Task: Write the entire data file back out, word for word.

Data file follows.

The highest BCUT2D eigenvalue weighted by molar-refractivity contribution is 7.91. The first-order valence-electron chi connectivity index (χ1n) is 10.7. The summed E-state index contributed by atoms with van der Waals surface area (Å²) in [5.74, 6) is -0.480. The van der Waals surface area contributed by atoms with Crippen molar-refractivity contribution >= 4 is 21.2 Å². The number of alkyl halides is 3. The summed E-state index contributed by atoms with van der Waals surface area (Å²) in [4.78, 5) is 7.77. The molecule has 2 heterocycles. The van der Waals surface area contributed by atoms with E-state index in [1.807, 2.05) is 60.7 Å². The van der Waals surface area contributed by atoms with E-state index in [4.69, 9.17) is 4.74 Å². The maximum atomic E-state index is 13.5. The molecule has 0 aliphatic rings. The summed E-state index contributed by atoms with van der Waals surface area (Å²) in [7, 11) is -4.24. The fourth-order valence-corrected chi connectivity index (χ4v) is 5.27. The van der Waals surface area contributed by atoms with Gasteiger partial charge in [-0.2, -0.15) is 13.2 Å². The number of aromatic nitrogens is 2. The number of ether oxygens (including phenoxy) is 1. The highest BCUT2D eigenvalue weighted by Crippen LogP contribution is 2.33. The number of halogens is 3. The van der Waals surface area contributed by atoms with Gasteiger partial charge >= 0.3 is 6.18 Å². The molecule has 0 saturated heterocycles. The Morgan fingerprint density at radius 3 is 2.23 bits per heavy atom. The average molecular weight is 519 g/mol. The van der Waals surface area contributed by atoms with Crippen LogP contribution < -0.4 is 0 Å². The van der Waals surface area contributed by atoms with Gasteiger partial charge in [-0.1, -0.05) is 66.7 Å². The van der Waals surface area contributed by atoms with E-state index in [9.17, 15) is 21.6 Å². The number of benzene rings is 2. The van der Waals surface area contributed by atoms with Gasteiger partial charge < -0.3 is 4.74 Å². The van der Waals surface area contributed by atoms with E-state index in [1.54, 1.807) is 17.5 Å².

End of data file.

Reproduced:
The highest BCUT2D eigenvalue weighted by molar-refractivity contribution is 7.91. The first-order valence-electron chi connectivity index (χ1n) is 10.7. The summed E-state index contributed by atoms with van der Waals surface area (Å²) in [5.74, 6) is -0.480. The van der Waals surface area contributed by atoms with Crippen molar-refractivity contribution >= 4 is 21.2 Å². The number of alkyl halides is 3. The summed E-state index contributed by atoms with van der Waals surface area (Å²) in [4.78, 5) is 7.77. The molecule has 2 heterocycles. The van der Waals surface area contributed by atoms with E-state index in [1.807, 2.05) is 60.7 Å². The van der Waals surface area contributed by atoms with E-state index in [4.69, 9.17) is 4.74 Å². The maximum atomic E-state index is 13.5. The molecule has 0 aliphatic rings. The summed E-state index contributed by atoms with van der Waals surface area (Å²) in [7, 11) is -4.24. The fourth-order valence-corrected chi connectivity index (χ4v) is 5.27. The van der Waals surface area contributed by atoms with Gasteiger partial charge in [-0.2, -0.15) is 13.2 Å². The number of aromatic nitrogens is 2. The number of ether oxygens (including phenoxy) is 1. The highest BCUT2D eigenvalue weighted by Crippen LogP contribution is 2.33. The number of halogens is 3. The van der Waals surface area contributed by atoms with Gasteiger partial charge >= 0.3 is 6.18 Å². The molecule has 0 saturated heterocycles. The Morgan fingerprint density at radius 3 is 2.23 bits per heavy atom. The average molecular weight is 519 g/mol. The van der Waals surface area contributed by atoms with Crippen LogP contribution < -0.4 is 0 Å². The van der Waals surface area contributed by atoms with Gasteiger partial charge in [-0.1, -0.05) is 66.7 Å². The van der Waals surface area contributed by atoms with E-state index in [9.17, 15) is 21.6 Å². The number of benzene rings is 2. The van der Waals surface area contributed by atoms with Gasteiger partial charge < -0.3 is 4.74 Å². The van der Waals surface area contributed by atoms with E-state index in [1.54, 1.807) is 17.5 Å².